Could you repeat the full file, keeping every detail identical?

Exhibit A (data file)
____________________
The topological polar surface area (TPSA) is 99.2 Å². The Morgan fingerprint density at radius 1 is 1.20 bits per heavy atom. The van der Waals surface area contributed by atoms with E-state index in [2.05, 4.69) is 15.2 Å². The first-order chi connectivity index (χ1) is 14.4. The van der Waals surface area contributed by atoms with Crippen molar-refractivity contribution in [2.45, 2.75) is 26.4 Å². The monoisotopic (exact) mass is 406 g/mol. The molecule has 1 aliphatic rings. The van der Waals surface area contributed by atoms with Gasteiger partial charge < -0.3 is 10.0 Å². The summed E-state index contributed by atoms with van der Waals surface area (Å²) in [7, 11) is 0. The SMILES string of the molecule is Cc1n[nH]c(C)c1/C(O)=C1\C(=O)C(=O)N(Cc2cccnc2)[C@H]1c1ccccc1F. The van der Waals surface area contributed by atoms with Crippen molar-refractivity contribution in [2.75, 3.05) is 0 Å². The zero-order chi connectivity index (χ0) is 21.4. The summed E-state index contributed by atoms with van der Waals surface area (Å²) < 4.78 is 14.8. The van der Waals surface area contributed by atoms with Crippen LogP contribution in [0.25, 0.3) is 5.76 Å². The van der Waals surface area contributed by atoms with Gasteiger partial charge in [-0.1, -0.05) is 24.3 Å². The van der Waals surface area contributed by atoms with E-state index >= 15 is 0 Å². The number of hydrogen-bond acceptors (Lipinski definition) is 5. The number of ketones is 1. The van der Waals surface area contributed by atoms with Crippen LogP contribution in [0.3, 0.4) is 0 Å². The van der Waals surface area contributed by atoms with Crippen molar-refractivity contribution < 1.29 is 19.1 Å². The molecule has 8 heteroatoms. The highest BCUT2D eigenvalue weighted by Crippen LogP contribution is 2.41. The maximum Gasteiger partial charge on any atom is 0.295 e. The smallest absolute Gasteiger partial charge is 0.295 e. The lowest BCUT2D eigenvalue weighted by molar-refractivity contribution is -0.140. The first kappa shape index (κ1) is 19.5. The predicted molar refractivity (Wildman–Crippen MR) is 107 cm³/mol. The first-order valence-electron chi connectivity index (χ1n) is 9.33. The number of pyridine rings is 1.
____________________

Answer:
The topological polar surface area (TPSA) is 99.2 Å². The Morgan fingerprint density at radius 1 is 1.20 bits per heavy atom. The van der Waals surface area contributed by atoms with E-state index in [2.05, 4.69) is 15.2 Å². The first-order chi connectivity index (χ1) is 14.4. The van der Waals surface area contributed by atoms with Crippen molar-refractivity contribution in [2.45, 2.75) is 26.4 Å². The monoisotopic (exact) mass is 406 g/mol. The molecule has 1 aliphatic rings. The van der Waals surface area contributed by atoms with Gasteiger partial charge < -0.3 is 10.0 Å². The summed E-state index contributed by atoms with van der Waals surface area (Å²) in [7, 11) is 0. The SMILES string of the molecule is Cc1n[nH]c(C)c1/C(O)=C1\C(=O)C(=O)N(Cc2cccnc2)[C@H]1c1ccccc1F. The van der Waals surface area contributed by atoms with Crippen molar-refractivity contribution in [2.75, 3.05) is 0 Å². The zero-order chi connectivity index (χ0) is 21.4. The summed E-state index contributed by atoms with van der Waals surface area (Å²) < 4.78 is 14.8. The van der Waals surface area contributed by atoms with Crippen LogP contribution in [0.25, 0.3) is 5.76 Å². The van der Waals surface area contributed by atoms with Gasteiger partial charge in [-0.1, -0.05) is 24.3 Å². The van der Waals surface area contributed by atoms with E-state index >= 15 is 0 Å². The number of hydrogen-bond acceptors (Lipinski definition) is 5. The number of ketones is 1. The van der Waals surface area contributed by atoms with Crippen LogP contribution in [0.3, 0.4) is 0 Å². The van der Waals surface area contributed by atoms with Crippen molar-refractivity contribution < 1.29 is 19.1 Å². The molecule has 8 heteroatoms. The highest BCUT2D eigenvalue weighted by Crippen LogP contribution is 2.41. The maximum Gasteiger partial charge on any atom is 0.295 e. The smallest absolute Gasteiger partial charge is 0.295 e. The lowest BCUT2D eigenvalue weighted by molar-refractivity contribution is -0.140. The first kappa shape index (κ1) is 19.5. The predicted molar refractivity (Wildman–Crippen MR) is 107 cm³/mol. The first-order valence-electron chi connectivity index (χ1n) is 9.33. The number of pyridine rings is 1.